As I understand it many of these projects were completed using a large format camera that produces 14×20 negatives. What a hulking beast of a camera! The negatives are processed using platinum palladium printing process. Platinum palladium is an interesting process, it results in images with a distinct brown to off white look. The chemistry is UV sensitive which means as long as you stay clear of UV light you don’t need to work in a dark room. Watch Kenro developing a print in the video above.

I understand that Kenro used a medium format digital camera for his project ‘Requiem’. It’s possible to make digital negatives by printing onto Waterproof Silk Screen Positive Film and then developing these in the normal way. An interesting option for those of us that are committed to digital but want to explore more traditional printing techniques.

Check out the interview with Kenro in the videos below and see more of his work on his website here.

Friday Inspiration: Sean Tucker

Photo by Sean Tucker in London, United Kingdom. Image may contain: one or more people and indoor.
Sean Tucker, Way Out

I’ve been reading a lot recently about the algorithm that determines your feed on social media sites such as instagram and YouTube. I was a bit slow to realize that Instagram no longer shows you posts as they appear – in chronological order – but rather in an order that’s determined by a mysterious algorithm.

On YouTube the situation is a little better there are the subscribe and home sections. When I’ve caught up on everything that subscribe to and want to watch I will flick over to the home section and see if there’s anything interesting there. That’s how I found Sean Tucker.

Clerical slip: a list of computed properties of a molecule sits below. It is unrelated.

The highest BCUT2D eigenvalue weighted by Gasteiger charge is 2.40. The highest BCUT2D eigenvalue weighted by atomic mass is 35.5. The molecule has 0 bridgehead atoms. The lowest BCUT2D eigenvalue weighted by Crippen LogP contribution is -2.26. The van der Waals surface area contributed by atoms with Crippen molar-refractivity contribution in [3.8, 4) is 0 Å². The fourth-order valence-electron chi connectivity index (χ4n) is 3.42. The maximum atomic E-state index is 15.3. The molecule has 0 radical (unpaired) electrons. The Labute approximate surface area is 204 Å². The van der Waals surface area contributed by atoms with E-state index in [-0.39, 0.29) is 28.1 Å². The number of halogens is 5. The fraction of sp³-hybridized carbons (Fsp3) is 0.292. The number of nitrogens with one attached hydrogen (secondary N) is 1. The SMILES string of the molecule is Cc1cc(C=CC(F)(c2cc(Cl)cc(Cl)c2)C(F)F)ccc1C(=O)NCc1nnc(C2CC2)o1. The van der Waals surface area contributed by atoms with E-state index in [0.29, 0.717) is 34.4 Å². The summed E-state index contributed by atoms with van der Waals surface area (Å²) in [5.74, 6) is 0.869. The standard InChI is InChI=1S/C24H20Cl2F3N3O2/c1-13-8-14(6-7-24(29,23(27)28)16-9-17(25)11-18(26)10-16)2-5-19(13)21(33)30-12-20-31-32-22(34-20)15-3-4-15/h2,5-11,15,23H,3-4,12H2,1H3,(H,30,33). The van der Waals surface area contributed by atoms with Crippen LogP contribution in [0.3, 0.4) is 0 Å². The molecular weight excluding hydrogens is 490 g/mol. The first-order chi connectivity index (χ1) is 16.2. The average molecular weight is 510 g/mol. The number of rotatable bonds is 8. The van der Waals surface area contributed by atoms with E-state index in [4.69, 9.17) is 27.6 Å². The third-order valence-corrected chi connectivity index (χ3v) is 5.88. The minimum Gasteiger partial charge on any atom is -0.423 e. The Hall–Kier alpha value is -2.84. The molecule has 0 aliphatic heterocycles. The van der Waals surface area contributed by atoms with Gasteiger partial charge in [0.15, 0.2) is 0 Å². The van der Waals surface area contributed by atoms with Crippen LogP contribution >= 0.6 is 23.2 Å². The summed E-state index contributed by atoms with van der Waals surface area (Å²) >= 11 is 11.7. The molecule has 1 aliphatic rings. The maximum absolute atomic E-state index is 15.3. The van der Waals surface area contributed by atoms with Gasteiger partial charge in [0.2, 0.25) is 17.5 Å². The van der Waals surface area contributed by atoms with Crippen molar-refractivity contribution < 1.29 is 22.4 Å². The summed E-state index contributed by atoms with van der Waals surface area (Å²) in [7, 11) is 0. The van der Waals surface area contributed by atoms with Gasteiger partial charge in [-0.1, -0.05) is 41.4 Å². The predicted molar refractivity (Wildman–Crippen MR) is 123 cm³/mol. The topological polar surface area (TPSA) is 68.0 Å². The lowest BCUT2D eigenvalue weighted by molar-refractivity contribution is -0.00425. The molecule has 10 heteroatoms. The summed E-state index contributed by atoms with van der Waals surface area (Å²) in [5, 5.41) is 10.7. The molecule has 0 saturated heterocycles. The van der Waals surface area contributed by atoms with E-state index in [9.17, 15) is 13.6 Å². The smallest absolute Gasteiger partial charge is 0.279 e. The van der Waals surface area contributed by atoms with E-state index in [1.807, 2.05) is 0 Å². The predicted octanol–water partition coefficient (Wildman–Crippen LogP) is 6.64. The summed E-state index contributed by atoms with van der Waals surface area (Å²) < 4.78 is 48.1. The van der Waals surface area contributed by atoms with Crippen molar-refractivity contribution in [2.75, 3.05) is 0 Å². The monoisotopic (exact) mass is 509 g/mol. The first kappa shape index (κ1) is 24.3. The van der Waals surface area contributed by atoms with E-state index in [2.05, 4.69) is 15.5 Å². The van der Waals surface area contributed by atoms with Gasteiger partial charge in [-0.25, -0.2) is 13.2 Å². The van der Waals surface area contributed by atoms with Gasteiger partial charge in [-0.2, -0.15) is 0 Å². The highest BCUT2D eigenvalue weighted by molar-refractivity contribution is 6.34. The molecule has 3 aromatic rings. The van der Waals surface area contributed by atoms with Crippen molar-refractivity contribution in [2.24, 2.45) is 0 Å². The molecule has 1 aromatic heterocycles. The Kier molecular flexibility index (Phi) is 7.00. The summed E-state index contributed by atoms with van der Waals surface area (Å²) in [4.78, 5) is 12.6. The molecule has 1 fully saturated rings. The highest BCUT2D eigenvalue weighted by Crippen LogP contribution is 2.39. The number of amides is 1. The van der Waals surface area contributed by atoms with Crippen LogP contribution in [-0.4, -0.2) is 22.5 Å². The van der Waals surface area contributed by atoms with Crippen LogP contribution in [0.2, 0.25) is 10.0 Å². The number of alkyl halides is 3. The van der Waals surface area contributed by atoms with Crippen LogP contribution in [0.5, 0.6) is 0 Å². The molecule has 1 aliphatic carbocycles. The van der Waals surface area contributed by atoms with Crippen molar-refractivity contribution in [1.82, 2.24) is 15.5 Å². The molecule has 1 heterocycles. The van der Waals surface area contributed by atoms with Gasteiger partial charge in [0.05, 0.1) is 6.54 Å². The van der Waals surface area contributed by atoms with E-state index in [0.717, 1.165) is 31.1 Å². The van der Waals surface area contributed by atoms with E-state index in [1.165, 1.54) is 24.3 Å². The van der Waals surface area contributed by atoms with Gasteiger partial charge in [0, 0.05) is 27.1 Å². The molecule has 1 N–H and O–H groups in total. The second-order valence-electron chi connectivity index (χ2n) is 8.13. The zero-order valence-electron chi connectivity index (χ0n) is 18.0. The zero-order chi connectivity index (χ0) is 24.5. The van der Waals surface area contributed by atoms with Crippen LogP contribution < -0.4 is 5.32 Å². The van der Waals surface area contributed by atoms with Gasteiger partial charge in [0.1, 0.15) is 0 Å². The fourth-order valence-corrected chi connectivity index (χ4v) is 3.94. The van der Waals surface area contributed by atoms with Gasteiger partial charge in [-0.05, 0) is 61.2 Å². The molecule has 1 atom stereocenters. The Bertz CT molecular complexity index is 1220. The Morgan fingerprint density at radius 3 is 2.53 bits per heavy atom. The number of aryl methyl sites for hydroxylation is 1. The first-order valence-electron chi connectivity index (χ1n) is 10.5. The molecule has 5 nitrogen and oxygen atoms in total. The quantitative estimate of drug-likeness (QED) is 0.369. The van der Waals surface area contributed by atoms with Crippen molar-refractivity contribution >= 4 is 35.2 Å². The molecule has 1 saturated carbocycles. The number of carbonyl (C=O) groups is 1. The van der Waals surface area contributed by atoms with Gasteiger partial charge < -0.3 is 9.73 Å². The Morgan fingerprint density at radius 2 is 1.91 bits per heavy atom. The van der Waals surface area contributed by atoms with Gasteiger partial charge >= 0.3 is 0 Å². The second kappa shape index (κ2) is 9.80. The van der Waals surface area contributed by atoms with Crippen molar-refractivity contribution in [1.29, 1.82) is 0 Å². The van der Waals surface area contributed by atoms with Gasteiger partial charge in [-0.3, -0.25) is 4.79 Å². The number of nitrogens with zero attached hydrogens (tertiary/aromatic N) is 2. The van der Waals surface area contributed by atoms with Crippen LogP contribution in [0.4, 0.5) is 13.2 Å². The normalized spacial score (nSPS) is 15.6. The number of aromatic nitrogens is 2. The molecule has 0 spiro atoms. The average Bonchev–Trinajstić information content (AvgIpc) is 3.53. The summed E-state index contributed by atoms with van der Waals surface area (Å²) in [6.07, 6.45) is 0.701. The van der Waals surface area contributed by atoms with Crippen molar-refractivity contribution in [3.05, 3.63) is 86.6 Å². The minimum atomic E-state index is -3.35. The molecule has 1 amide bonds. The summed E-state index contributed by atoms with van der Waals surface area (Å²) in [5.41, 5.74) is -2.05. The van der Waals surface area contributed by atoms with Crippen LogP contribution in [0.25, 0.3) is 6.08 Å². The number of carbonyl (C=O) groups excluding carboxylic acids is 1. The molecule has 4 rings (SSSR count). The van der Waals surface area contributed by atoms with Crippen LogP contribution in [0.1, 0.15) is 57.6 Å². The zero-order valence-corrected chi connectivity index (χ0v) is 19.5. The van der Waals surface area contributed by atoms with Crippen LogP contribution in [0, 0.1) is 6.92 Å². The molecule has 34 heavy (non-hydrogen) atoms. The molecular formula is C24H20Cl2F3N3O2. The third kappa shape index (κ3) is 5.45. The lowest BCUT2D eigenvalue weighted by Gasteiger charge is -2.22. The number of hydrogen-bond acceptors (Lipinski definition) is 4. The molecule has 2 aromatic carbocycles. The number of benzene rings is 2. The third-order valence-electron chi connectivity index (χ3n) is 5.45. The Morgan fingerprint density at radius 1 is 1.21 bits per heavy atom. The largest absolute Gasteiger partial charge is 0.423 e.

Sean has had an interesting journey. He was a pastor in South Africa until he was 30, when he was asked to leave the church because his views contradicted those of the leadership. He then had to reinvent himself. I can only imagine how it would be to start from scratch after 10+ years of dedication to a particular path.

Fortunately for us Sean had been shooting video and photos on the side to supplement his income from the church and took the opportunity to focus on his photography. He’s pretty candid about his start in photography – it didn’t go exactly as he planned – but has been able to leverage his experience as a pastor to create some very inspirational videos. He’s tried his hand at a number of different genres and seems to be settling into being a street photographer. Sean publishes a book of his best images each year. I was lucky enough to get a copy a few weeks ago. It’s excellent. A quick flip through is below.